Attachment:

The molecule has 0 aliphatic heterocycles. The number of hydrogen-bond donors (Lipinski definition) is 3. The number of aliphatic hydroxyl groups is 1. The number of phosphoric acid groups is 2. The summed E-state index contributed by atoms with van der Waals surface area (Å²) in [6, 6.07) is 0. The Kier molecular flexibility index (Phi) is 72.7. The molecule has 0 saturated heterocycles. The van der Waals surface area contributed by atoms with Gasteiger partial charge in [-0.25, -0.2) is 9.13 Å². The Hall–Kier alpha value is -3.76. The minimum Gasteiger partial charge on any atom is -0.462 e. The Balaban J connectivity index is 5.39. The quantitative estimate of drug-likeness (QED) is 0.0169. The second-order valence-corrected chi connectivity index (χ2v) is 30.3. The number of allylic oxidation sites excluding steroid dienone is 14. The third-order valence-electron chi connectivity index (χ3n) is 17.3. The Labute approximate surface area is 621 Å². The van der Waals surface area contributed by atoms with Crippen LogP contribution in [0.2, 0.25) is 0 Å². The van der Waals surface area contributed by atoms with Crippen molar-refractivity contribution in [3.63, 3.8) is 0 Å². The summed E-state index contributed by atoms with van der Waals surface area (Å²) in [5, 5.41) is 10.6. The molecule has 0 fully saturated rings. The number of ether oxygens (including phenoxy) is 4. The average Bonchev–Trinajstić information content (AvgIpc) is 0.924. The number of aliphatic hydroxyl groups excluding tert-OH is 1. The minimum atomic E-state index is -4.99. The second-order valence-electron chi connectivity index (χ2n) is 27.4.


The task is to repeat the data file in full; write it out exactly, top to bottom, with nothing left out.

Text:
The molecule has 0 aliphatic heterocycles. The number of hydrogen-bond donors (Lipinski definition) is 3. The number of aliphatic hydroxyl groups is 1. The number of phosphoric acid groups is 2. The summed E-state index contributed by atoms with van der Waals surface area (Å²) in [6, 6.07) is 0. The Kier molecular flexibility index (Phi) is 72.7. The molecule has 0 saturated heterocycles. The van der Waals surface area contributed by atoms with Gasteiger partial charge in [-0.25, -0.2) is 9.13 Å². The Hall–Kier alpha value is -3.76. The minimum Gasteiger partial charge on any atom is -0.462 e. The Balaban J connectivity index is 5.39. The quantitative estimate of drug-likeness (QED) is 0.0169. The second-order valence-corrected chi connectivity index (χ2v) is 30.3. The number of allylic oxidation sites excluding steroid dienone is 14. The third-order valence-electron chi connectivity index (χ3n) is 17.3. The Labute approximate surface area is 621 Å². The van der Waals surface area contributed by atoms with Crippen LogP contribution in [0.2, 0.25) is 0 Å². The van der Waals surface area contributed by atoms with Crippen molar-refractivity contribution in [3.63, 3.8) is 0 Å². The summed E-state index contributed by atoms with van der Waals surface area (Å²) in [5, 5.41) is 10.6. The molecule has 0 fully saturated rings. The number of ether oxygens (including phenoxy) is 4. The average Bonchev–Trinajstić information content (AvgIpc) is 0.924. The number of aliphatic hydroxyl groups excluding tert-OH is 1. The minimum atomic E-state index is -4.99. The second-order valence-electron chi connectivity index (χ2n) is 27.4.